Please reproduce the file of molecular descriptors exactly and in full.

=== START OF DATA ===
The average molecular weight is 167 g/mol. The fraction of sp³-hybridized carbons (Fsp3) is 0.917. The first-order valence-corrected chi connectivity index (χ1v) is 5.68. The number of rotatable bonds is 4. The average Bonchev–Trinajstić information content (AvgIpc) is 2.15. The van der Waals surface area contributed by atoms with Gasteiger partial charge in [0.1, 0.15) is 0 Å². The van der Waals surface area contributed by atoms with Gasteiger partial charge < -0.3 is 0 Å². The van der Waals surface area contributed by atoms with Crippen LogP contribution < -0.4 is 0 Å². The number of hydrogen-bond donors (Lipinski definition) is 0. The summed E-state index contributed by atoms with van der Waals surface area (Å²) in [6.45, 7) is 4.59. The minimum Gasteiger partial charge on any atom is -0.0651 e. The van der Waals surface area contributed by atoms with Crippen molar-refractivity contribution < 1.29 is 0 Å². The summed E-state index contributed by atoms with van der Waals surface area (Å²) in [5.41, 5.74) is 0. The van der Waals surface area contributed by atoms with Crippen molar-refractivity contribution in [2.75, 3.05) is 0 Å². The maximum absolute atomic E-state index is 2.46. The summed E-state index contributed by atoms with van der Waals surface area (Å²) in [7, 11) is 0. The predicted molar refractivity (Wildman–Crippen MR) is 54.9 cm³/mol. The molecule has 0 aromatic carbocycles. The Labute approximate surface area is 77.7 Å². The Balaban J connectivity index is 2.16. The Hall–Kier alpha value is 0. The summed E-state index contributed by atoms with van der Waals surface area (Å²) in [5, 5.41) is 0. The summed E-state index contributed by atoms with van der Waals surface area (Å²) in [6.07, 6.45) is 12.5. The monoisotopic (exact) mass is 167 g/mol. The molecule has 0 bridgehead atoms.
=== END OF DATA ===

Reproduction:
The average molecular weight is 167 g/mol. The fraction of sp³-hybridized carbons (Fsp3) is 0.917. The first-order valence-corrected chi connectivity index (χ1v) is 5.68. The number of rotatable bonds is 4. The average Bonchev–Trinajstić information content (AvgIpc) is 2.15. The van der Waals surface area contributed by atoms with Gasteiger partial charge in [0.1, 0.15) is 0 Å². The van der Waals surface area contributed by atoms with Gasteiger partial charge < -0.3 is 0 Å². The van der Waals surface area contributed by atoms with Crippen LogP contribution < -0.4 is 0 Å². The number of hydrogen-bond donors (Lipinski definition) is 0. The summed E-state index contributed by atoms with van der Waals surface area (Å²) in [6.45, 7) is 4.59. The minimum Gasteiger partial charge on any atom is -0.0651 e. The van der Waals surface area contributed by atoms with Crippen molar-refractivity contribution < 1.29 is 0 Å². The summed E-state index contributed by atoms with van der Waals surface area (Å²) in [5.41, 5.74) is 0. The van der Waals surface area contributed by atoms with Crippen molar-refractivity contribution in [2.75, 3.05) is 0 Å². The maximum absolute atomic E-state index is 2.46. The summed E-state index contributed by atoms with van der Waals surface area (Å²) in [7, 11) is 0. The predicted molar refractivity (Wildman–Crippen MR) is 54.9 cm³/mol. The molecule has 0 aromatic carbocycles. The Labute approximate surface area is 77.7 Å². The Balaban J connectivity index is 2.16. The Hall–Kier alpha value is 0. The summed E-state index contributed by atoms with van der Waals surface area (Å²) in [5, 5.41) is 0. The summed E-state index contributed by atoms with van der Waals surface area (Å²) in [6.07, 6.45) is 12.5. The monoisotopic (exact) mass is 167 g/mol. The molecule has 0 bridgehead atoms.